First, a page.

IllinoisGo, an independent expenditure PAC aligned with Rauner, has also been active in the 2nd district race. The PAC's stated mission is to defend Democratic lawmakers who support "difficult, yet responsible, choices our state government needs" against "special interest attacks." It has sent out pro-Alfaro political mail, touting her backstory as a first-generation college graduate and "daughter of Mexican immigrants and proud union workers."
Alfaro played up her family's ties to organized labor, specifically her parents' membership with UNITE HERE Local 1, in an interview with Progress Illinois.
"I think it's really unfortunate that my opponent is trying to paint me as like anti-labor," she said. "The fact that I grew up in a union home, I just want to emphasize what that meant for my family ... The Alfaro family owes a debt of gratitude to organized labor, and I just want to make sure that (is) very clear. And I look forward, if I'm able to be honored to represent the 2nd district, where I was born and raised, ... to working hand-in-hand with organized labor against Rauner's anti-working family agenda. And I plan on being very strong about that."
On education issues, both candidates say they support an elected school board in Chicago. Their positions differ when it comes to charter schools.
Aquino said charter schools "make our education system and our students into commodities."
"That's something that I'm totally against," Aquino said.
He supports a statewide moratorium on charter schools and expressed openness to the idea of curbing the Illinois State Charter School Commission's powers. The commission can overrule local school boards when they reject new charter school proposals.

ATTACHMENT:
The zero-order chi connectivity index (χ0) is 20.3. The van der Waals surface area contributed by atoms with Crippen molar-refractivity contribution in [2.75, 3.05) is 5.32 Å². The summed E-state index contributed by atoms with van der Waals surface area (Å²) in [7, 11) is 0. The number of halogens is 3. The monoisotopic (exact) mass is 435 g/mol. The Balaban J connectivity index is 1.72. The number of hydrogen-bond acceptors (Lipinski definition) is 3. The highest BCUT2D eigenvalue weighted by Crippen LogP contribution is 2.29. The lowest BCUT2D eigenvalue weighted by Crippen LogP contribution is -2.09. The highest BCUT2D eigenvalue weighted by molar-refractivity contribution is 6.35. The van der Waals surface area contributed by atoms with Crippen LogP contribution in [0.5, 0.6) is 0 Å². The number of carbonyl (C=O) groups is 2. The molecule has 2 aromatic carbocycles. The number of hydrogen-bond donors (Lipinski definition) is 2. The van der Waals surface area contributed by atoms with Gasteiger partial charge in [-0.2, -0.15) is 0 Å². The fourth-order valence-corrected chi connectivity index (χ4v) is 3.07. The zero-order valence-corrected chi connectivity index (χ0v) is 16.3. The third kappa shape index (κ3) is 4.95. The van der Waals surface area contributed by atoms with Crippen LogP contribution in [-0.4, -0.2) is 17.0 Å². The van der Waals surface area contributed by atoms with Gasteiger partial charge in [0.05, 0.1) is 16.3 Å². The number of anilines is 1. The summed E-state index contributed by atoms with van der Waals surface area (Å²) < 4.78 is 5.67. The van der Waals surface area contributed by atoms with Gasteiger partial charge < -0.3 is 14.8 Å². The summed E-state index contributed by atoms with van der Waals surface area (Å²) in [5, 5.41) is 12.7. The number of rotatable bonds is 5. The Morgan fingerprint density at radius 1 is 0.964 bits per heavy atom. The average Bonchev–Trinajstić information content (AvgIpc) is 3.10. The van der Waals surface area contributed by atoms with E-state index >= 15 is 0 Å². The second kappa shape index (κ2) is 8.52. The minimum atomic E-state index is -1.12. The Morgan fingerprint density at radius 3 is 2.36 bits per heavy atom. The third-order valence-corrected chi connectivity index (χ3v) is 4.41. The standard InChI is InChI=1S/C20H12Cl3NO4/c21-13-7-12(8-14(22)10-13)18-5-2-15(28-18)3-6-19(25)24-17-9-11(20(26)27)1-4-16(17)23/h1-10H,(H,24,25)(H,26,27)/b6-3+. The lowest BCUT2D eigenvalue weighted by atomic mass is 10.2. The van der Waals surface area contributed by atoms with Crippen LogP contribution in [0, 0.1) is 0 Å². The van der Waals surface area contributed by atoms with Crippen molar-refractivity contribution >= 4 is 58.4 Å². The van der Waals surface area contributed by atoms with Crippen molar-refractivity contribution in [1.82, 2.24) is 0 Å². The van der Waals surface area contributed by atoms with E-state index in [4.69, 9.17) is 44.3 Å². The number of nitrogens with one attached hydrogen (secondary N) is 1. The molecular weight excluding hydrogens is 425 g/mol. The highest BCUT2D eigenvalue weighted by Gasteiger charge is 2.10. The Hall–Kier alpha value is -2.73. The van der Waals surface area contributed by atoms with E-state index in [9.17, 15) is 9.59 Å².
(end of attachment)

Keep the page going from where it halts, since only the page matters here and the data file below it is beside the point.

"I'm certainly not for that commission," he said.
Alfaro didn't take a clear position on the Illinois State Charter School Commission.
"I want to be able to look into that a little more," she said. "I think we need to think more critically. I shouldn't be, 'If it's charter, say no to it. If it's charter, say yes to it.'"
Alfaro said she is an advocate for all schools, not only charters.
"I support all schools, and we need not to pit school types against one another," she said. "We need to put children first. I don't care if it's selective, if it's IB (international baccalaureate), charter, traditional -- the best way to move our city and our state forward is by working together to come up with solutions to help all of our families in our city."
Both candidates are proponents of a $15 minimum wage in Illinois.
"I can't fathom to think that people are working full-time, they have families, they are working more than one job, and they're forced to live in poverty," Alfaro said. "So this is something that's very important to me."
Alfaro, however, would not definitively say whether she would sponsor or cosponsor legislation to increase the state's hourly wage from $8.25 to $15.
"I would definitely be open to it," she explained. "I haven't really spoken to specific bills that I would sponsor or cosponsor."
Aquino, meanwhile, said he would sponsor or cosponsor a $15 minimum wage bill "with no hesitation."
"I know that we need legislation (to) raise the minimum wage to at least $15 an hour statewide so you don't have counties competing against each other within our state," he said. "We have to be investing in our community members, in our workers, and making sure that they're provided with fair pay."
At the national level, Democratic presidential candidate Bernie Sanders is the only White House hopeful who supports raising the federal minimum wage to $15 an hour. Democratic rival Hillary Clinton backs a $12 an hour federal minimum wage.
Asked about the presidential race, Aquino said he is leaning toward supporting Sanders over Clinton in the Democratic primary.
"It's great to see a presidential candidate that's trying to stand up for working families, for collective bargaining rights, that wants to have universal health care,"Aquino said of Sanders. "If the election were held today, I'd be voting for Bernie. But there's four weeks to go ... I may change my mind."
Alfaro said she hasn't decided which Democratic presidential candidate to back.
The Illinois primary election is March 15. There are no Republicans running for the Illinois Senate's 2nd district seat.
The Logan Square Neighborhood Association is hosting a forum with the 2nd Senate district candidates this Friday from 9:30 a.m. to 10:30 a.m. The forum will be held at McAuliffe Elementary School, 1841 N. Springfield Ave.